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Hudson Valley News
Tue November 26, 2013
Two NYS Legislators Look To Regulate E-Cigarettes
Two New York state legislators from the Hudson Valley say they will push legislation at the beginning of the year that would regulate e-cigarettes the same way as regular, tobacco cigarettes. Meanwhile, the Food and Drug Administration is expected to issue proposed regulations on the vapor cigarettes soon.
Electronic cigarettes produce vapor. They do not burn tobacco. Instead, they heat liquid containing nicotine derived from tobacco. State Senator David Carlucci, an Independent Democrat, says the problem is e-cigarettes are not regulated, and are a relatively new form of smoking that is addictive and is allegedly being marketed to teens.
Carlucci says e-cigarettes should be held to the same standards as tobacco cigarettes.
He plans to introduce the legislation at the start of the legislative session in January. Carlucci notes he and Democratic Assemblywoman Sandy Galef were behind legislation signed into law this year that prohibits smoking on playgrounds, and he wants New York to get ahead of the curve when it comes to bans on e-cigarettes.
Galef has already introduced the legislation in the Assembly. It includes electronic cigarettes within the definition of smoking.
She says she is concerned about marketing to youth and unknown health and safety hazards.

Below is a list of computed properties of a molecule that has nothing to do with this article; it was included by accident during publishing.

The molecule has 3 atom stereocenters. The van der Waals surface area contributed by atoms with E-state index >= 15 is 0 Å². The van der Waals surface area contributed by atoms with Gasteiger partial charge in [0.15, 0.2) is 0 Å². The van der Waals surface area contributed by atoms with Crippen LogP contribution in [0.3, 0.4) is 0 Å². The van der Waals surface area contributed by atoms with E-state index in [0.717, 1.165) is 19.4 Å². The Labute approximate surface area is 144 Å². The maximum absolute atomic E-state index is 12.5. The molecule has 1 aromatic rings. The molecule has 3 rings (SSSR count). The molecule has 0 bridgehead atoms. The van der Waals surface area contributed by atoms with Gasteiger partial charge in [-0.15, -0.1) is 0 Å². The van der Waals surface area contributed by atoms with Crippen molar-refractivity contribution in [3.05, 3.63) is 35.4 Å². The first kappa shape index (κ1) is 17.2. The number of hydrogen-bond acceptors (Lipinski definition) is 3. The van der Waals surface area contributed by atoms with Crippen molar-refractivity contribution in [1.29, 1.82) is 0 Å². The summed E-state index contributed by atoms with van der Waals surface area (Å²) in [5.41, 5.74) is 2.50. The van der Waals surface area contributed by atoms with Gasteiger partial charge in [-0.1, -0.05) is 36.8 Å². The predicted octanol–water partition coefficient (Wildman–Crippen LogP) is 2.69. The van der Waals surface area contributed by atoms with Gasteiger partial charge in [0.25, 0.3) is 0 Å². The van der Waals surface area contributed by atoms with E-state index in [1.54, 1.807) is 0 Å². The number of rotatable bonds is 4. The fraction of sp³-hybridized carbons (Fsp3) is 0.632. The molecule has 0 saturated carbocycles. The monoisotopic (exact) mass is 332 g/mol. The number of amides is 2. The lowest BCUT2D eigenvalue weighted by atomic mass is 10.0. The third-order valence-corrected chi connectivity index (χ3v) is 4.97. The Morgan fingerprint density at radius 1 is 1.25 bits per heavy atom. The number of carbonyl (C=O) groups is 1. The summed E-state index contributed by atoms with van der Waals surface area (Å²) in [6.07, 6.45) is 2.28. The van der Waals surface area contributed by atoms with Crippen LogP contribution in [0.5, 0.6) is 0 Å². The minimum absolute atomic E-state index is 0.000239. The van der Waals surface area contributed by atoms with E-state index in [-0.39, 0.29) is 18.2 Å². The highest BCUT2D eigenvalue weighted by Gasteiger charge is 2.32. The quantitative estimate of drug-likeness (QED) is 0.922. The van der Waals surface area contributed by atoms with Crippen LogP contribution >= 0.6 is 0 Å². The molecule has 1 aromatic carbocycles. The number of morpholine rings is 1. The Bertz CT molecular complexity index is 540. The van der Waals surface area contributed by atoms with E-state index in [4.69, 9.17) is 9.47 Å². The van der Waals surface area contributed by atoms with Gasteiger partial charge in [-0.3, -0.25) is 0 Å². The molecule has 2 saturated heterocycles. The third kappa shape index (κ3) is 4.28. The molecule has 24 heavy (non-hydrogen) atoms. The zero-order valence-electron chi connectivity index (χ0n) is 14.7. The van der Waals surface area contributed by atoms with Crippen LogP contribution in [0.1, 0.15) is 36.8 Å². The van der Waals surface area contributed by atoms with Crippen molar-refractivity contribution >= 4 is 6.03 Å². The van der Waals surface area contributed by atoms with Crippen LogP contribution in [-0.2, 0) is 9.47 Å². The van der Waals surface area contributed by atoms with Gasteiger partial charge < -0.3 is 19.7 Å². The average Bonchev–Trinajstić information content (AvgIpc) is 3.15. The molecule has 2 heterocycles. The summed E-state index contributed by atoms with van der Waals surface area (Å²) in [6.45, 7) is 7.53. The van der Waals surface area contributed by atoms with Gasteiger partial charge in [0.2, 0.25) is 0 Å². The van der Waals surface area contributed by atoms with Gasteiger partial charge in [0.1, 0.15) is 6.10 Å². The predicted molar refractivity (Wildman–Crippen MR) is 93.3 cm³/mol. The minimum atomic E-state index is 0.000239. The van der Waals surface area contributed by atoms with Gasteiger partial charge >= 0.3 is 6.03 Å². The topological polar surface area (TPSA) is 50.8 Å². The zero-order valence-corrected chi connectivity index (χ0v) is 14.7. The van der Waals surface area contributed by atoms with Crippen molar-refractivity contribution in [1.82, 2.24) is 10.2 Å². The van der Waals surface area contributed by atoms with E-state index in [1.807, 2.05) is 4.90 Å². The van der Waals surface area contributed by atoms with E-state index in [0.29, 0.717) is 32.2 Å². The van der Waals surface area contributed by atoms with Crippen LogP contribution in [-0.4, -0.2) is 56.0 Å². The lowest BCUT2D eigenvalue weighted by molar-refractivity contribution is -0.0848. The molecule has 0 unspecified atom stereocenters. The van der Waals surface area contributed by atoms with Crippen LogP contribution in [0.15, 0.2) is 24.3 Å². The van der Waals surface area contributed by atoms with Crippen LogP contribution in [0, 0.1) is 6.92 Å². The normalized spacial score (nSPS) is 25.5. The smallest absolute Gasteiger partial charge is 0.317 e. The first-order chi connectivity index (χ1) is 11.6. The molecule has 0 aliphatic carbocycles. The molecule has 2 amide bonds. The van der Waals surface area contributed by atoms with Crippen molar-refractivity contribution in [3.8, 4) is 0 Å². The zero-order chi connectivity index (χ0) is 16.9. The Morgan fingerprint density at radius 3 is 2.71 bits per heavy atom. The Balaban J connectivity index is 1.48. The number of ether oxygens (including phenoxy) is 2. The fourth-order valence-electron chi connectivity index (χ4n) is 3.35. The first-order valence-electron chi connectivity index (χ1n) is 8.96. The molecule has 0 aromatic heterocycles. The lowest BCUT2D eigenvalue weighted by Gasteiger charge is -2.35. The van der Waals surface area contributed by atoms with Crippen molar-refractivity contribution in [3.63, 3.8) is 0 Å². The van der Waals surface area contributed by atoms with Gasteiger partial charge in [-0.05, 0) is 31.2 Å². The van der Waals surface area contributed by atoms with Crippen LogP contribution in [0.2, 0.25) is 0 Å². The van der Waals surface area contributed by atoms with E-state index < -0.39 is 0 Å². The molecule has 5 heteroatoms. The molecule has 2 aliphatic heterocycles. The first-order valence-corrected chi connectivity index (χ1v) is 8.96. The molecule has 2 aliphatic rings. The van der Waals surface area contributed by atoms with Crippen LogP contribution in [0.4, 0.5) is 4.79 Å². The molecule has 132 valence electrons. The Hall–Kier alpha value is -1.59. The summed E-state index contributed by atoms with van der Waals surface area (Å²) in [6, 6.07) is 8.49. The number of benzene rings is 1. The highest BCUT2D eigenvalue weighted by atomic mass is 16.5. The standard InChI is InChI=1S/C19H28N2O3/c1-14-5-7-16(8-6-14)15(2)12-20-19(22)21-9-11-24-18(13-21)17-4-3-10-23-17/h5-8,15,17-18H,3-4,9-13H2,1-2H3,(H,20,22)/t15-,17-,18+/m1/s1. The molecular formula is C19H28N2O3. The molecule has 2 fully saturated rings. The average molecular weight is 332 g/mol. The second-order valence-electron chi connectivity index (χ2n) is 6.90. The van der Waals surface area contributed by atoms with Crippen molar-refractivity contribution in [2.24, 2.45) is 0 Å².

V2 Cigs are a popular brand of e-cigarettes sold in New York, and include flavors like cinnamon, cola, and mint tea. A V2 spokesman, in a statement, says, in part, quote, “We disagree with any decision to subject electronic cigarettes to the same across-the-board restrictions as tobacco products. Electronic cigarettes are not tobacco products. They don't contain tobacco.” He says that imposing disproportionate regulations on electronic cigarettes by misclassifying them would stifle innovation, as well as the company’s ability to bring new and better products to market, driving consumers back to the traditional cigarette. He also points out that e-cigarettes are not intended for minors.
Richard Smith is spokesman for RJ Reynolds Vapor, a subsidiary of tobacco company Reynolds American in Winston-Salem, North Carolina. RJ Reynolds Vapor sells VUSE e-cigarettes, currently sold in Colorado, with plans to enter Utah the first quarter of 2014. He says e-cigarettes and other tobacco products should be kept away from minors.
He declined to comment on the upcoming proposed legislation in New York, saying he had not seen it.
An FDA spokesperson, in a statement, says, quote:
“Electronic cigarettes are battery-operated products that turn nicotine, which is highly addictive, and/or other chemicals into a vapor that is inhaled by the user. The FDA intends to propose a regulation that would extend the agency’s “tobacco product” authorities -- which currently only apply to cigarettes, cigarette tobacco, roll-your-own tobacco, and smokeless tobacco -- to other categories of tobacco products that meet the statutory definition of 'tobacco product.' Further research is needed to assess the potential public health benefits and risks of electronic cigarettes and other novel tobacco products.”
The proposed regulation is due out any day.
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